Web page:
The Micro Practice
A lot of people complain to me that they just don’t have time for practice.
It’s such a shame they think like that.
Because the thing is:
The way that we think creates our reality.
So if you think you have no time…well, you won’t seem to have any time.
It’s kind of ironic really.
The mind is so powerful, that if we tell it that it’s powerless, or that we have no time, it will promptly create that reality for us.
So let me set the record straight:
You DO have time to practice.
Regardless of how busy you are, how many things you have on, or what else is going on in your life…
There is always time the practice your jazz guitar.
It’s through my incredibly amazing, trademarked innovation, known as the Micro Practice.
…Okay, so it’s not that innovative, but it is very useful indeed.
Here’s what you do:
Every morning, before you get all shined up and eat your breakfast, go straight to the practice room and put the timer on for five minutes.
In that time, completely focus on learning a lick, an extra couple of bars of the transcription you’re working on, or improvise with that soloing concept you read about the other day along with a backing track (that is, of course, conveniently close at hand, ready to be fired up).
Then, put your guitar down and go about your day merrily.
Some time later…
At lunchtime, grab your git-box that’s been hiding under your desk (out of the view of your boss – I know you have one there), and for 2 to 5 minutes just revise what you covered in the morning Micro Practice.
Some hours later…
In the evening, just before you go to bed, have another quick revision of the material that you covered in the day in a final Micro Practice. If you’re really focused this should only take a couple of minutes.
Total practice time = 10 to 15 minutes, split across 2 – 3 Micro Practice sessions.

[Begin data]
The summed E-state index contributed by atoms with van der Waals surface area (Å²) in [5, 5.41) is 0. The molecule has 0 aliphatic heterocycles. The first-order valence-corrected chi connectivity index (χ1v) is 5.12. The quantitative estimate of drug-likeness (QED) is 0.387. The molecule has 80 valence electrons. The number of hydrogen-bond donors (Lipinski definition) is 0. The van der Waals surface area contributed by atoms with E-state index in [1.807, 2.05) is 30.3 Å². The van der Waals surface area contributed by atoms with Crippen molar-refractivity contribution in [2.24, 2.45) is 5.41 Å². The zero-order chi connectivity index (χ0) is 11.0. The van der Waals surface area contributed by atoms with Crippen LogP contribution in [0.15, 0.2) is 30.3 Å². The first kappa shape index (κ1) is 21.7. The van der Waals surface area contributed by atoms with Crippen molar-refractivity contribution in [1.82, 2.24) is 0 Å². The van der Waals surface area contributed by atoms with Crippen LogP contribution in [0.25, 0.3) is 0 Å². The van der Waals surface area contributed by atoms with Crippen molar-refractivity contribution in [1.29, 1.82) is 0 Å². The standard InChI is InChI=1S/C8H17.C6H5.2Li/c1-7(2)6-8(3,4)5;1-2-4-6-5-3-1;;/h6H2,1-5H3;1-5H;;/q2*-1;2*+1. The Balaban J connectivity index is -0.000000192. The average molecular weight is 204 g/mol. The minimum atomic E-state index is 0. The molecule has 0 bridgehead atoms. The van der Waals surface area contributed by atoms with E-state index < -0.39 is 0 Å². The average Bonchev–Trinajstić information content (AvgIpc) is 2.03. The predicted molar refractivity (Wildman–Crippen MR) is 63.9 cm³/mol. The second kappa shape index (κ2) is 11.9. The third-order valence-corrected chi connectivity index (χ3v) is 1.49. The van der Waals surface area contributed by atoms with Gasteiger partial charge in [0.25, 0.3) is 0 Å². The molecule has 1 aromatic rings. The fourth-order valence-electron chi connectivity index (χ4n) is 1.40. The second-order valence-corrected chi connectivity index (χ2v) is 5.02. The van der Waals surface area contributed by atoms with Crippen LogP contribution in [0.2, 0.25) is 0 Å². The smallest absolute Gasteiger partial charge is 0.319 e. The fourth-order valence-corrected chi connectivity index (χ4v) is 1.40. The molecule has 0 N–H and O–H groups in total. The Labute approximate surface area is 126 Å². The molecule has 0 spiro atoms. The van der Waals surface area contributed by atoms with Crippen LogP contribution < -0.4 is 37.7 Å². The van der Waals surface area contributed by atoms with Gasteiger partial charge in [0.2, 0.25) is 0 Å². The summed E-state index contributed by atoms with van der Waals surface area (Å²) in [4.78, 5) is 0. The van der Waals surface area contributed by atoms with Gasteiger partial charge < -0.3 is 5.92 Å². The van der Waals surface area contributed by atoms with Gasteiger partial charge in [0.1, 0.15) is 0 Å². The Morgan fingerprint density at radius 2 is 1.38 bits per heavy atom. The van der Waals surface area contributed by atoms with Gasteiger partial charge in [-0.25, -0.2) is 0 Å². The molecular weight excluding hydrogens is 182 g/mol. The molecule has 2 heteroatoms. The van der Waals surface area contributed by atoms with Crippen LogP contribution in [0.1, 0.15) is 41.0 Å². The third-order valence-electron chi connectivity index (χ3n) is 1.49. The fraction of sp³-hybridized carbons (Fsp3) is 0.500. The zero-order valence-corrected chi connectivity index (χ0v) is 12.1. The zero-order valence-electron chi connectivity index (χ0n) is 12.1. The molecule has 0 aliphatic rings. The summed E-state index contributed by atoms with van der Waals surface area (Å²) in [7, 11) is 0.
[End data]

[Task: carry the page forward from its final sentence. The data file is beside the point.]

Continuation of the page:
Now I know what you’re thinking here… How could you ever get anything remotely meaningful practiced with these time constraints?
This is the ironic thing: you CAN make great progress with this technique and learn a great deal of material over time, despite having incredibly limited time.
This Micro Practice technique leverages the way the mind learns most efficiently.
From what we know about neuroscience, the brain actually makes all the connections and neural pathways about something after being presented with a piece material.
So, by learning a small chunk of something, and then going and doing something completely different and getting on with your day, helps those neural connections grow stronger (interestingly, this technique is most effective if you go and exercise in between practice sessions, or socialise).
But to really reinforce those pathways, it’s important to revise the material at periodic intervals, rather than just in a single session.
The revision doesn’t need to take very long at all. You can do it in the space of a minute or two and it will have the effect of making the material stick much better than if you only look at the material once.
The revision is kind of like watering the garden as opposed to your first session, which is like planting the seeds.
Even if you aren’t lucky enough to be able to hide a guitar at work, just close your eyes and visualize yourself playing what you’ve practiced in the morning, revising the material in that manner. It will have a very similar effect of helping to deepen those neural connections that you’ve been trying to make throughout the day.
How do I know this works?
Because when I’m busy dealing with all this crazy technology that I’ve got myself into from running my website, I still make surprising progress and have memorized a ton of phrases, transcriptions and soloing concepts, just though this simple Micro Practice technique.
You start to realize how much time you really need to practice guitar. Hint: it’s not much if you’re focused and organized, and understand the way the mind learns.
One more interesting benefit of the micro-practice:
I’ve noticed sometimes in the evening, I go to just practice for only five minutes, and then look at my watch and 40 minutes has flown past without even thinking about it! Sometimes setting a small minimum benchmark can be a good way to trick yourself into practicing more than you thought you had time for.
(Warning: you wife might get pretty cranky and jealous with you staying up so late with your curvaceous wooden friend…but hey, nothing is perfect.)
Anyway, that’s today’s tip.
A toast to your path to jazz guitar mastery,